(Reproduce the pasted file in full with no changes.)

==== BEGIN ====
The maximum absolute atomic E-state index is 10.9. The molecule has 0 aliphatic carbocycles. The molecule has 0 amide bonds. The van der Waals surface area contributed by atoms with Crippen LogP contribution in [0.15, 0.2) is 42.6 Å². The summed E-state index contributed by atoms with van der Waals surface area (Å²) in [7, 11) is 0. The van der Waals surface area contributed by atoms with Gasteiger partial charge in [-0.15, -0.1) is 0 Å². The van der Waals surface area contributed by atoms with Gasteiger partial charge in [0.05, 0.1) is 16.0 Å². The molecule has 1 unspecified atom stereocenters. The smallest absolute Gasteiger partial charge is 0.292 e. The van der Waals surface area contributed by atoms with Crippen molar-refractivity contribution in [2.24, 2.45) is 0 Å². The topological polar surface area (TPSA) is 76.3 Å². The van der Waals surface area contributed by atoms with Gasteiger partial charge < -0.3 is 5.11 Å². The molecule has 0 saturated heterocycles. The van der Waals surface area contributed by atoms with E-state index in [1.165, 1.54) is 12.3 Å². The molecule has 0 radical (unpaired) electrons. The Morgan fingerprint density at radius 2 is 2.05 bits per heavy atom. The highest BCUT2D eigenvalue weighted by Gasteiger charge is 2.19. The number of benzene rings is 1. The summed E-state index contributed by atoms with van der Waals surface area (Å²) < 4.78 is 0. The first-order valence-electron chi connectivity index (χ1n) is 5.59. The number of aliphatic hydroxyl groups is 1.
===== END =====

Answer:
The maximum absolute atomic E-state index is 10.9. The molecule has 0 aliphatic carbocycles. The molecule has 0 amide bonds. The van der Waals surface area contributed by atoms with Crippen LogP contribution in [0.15, 0.2) is 42.6 Å². The summed E-state index contributed by atoms with van der Waals surface area (Å²) in [7, 11) is 0. The van der Waals surface area contributed by atoms with Gasteiger partial charge in [-0.15, -0.1) is 0 Å². The van der Waals surface area contributed by atoms with Gasteiger partial charge in [0.05, 0.1) is 16.0 Å². The molecule has 1 unspecified atom stereocenters. The smallest absolute Gasteiger partial charge is 0.292 e. The van der Waals surface area contributed by atoms with Crippen molar-refractivity contribution in [2.24, 2.45) is 0 Å². The topological polar surface area (TPSA) is 76.3 Å². The van der Waals surface area contributed by atoms with Gasteiger partial charge < -0.3 is 5.11 Å². The molecule has 0 saturated heterocycles. The van der Waals surface area contributed by atoms with E-state index in [1.165, 1.54) is 12.3 Å². The molecule has 0 radical (unpaired) electrons. The Morgan fingerprint density at radius 2 is 2.05 bits per heavy atom. The highest BCUT2D eigenvalue weighted by Gasteiger charge is 2.19. The number of benzene rings is 1. The summed E-state index contributed by atoms with van der Waals surface area (Å²) < 4.78 is 0. The first-order valence-electron chi connectivity index (χ1n) is 5.59. The number of aliphatic hydroxyl groups is 1.